Richibi’s Weblog

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Category: Debussy

“The Afternoon of a Faun” – Vaslav Nijinsky‏


                           Program for L’après-midi d’un faune”  (1912)

                                                       Léon Bakst
though the reference to Pan is not direct
in the title of Nijinsky‘s choreographic 
rendition of Debussy‘s 1894 symphonic
classic, itself a musical transposition
of Stéphane Mallarmé‘s 1876 poem, 
L’après-midi d’un faune“, or, in English, 
connections are unmistakably implicit, 
not only in the story which is told, but 
also in the elements of the dance, which 
borrows heavily from Grecian urns, their 
static, angular poses
also Mallarmé makes specific allusions to
Syrinx herself, among other nymphs, in his 
seminal work, not to mention to the deity’s
eponymous flute
the only change to the original production 
dancers, here, Rudolf Nureyev performs 
with the Joffrey Ballet, where Vaslav
Nijinskythe choreographer himself, 
danced with Sergei Diaghilev‘s Ballets
Russes in the show that made history, 
the sets and costumes by Léon Bakst 
remain also unchanged, this is what the 
audience saw May 12, 1912, at the very  
the piece shocked even irreverent Paris,
of course, for its overt and unapologetic
eroticism, it‘ll probably even shock you, 
I thought, this is what happened to Berlin 
after the First World War, a reconstructed
chthonic* resurgence at the death of an 
old order, the Age of Aquarius after the 
nuclear scare, “Hair
famously, Auguste Rodin loved it
chthonic: of what makes you snort, grunt,
   instinctive forces, the ones which make  
   a young man’s fancy turn to, well, love 
   or worse

Bassoon Sonata, opus 168 – Camille Saint-Saëns


                  Photo; This is the Color of My Dreams (1925)
                                                Joan Miró 

 for  my sister

a competition program that pits
youngsters against each other,
but on a variety of instruments,
with some operatic voice, has
riveted us to our sets on Friday
evenings, seven o’clock local
time throughout Canada

out of the province of Quebec,
however, and therefore in

Virtuose lives up to its name
with extraordinary performances
from mere children, and some
adolescents, you can catch all of
the past episodes, and performers,
on their website

last week a young man delighted
us with a movement from a bassoon
, an unlikely instrument, of 

Saint-Saëns, his opus 168

my sister expressed surprise,
un basson, she marvelled

quickly I sought out, of course, the
full composition, it’s otherwise for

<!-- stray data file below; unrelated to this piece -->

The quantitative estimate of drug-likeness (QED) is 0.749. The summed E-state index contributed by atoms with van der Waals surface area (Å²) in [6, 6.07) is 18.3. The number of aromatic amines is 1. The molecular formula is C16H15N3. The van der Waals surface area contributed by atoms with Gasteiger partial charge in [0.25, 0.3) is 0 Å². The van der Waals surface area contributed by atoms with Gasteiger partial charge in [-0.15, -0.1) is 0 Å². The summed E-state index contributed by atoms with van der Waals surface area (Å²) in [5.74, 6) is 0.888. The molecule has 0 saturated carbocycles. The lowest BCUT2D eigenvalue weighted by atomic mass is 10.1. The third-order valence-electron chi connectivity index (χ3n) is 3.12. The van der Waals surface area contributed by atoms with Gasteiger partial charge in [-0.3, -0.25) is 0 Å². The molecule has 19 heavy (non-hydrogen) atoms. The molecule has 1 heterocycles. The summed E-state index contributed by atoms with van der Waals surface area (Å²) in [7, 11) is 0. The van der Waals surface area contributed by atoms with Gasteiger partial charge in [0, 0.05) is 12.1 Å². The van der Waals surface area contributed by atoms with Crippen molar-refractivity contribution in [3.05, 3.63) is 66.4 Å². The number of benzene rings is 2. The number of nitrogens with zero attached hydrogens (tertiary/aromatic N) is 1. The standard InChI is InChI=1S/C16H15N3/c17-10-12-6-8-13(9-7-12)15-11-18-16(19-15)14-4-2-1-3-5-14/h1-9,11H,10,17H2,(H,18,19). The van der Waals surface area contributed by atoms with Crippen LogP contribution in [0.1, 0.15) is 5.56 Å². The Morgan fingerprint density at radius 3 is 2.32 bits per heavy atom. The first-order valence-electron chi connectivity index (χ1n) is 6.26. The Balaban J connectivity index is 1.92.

me like reading one chapter only
out of a book

it’s a short piece, no longer the
grand statements of the earlier
Romantic Period, but a series of
pastiches, fleeting impressions,
impromptu ruminations rather
than extended dissertations,
something like what I’m doing
here with these texts

you’ll recognize also a similar
approach in other composers of
the period, Debussy especially,
but too Satie, Ravel, Poulenc to
name only a few, the speed of
the new century precluded
extended musical peregrinations,
you’ll remark on the dearth of
symphonies, concertos,
composed during this epoch

the composition is in G major, my
cleaning lady had come over, was
already busy in an adjoining room
at the time, I was nearing the
end of the first movement, the
allegro moderato, a wistful
evocation of spring, I thought,
an innocent, fragile blossom
unfurling its delicate petals
with unaffected grace and
unconscious poetry

the final note sounded, the
bassoonist removed his lips from
the tube, but the note kept on
playing, coming, as I soon
understood, not from the video I
was watching, but from the other
room, Jo had turned on the
vacuum cleaner

o my god/dess, I uttered, hurried
over to where she was, subdued
my enthusiasm in order not to
unduly rattle her, as I brimmed
with my scintillating insight

your vacuum cleaner vacuums in
G, I gushed when she turned to
acknowledge me, it continued the
last note, I explained, of the first
movement of my sonata, Saint-
Saëns’ – say that three times with
a lisp, I interjected – until you
turned your vacuum cleaner off,
which is also, I pointed out, a
wind instrument

her delight was modest compared
to mine, however ever nevertheless
congenial, and quickly she returned
to her duties

I went back tickled pink to my
monitor and the following
movement, the sprightly and equally
enchanting allegro scherzando


String Quartet in G minor, opus 10‏ – Claude Debussy

                                    “Pluto and Persephone” (1522)
                                               Gian Lorenzo Bernini
if I’ve been away from my post for so long,
it’s either because my muse had left me,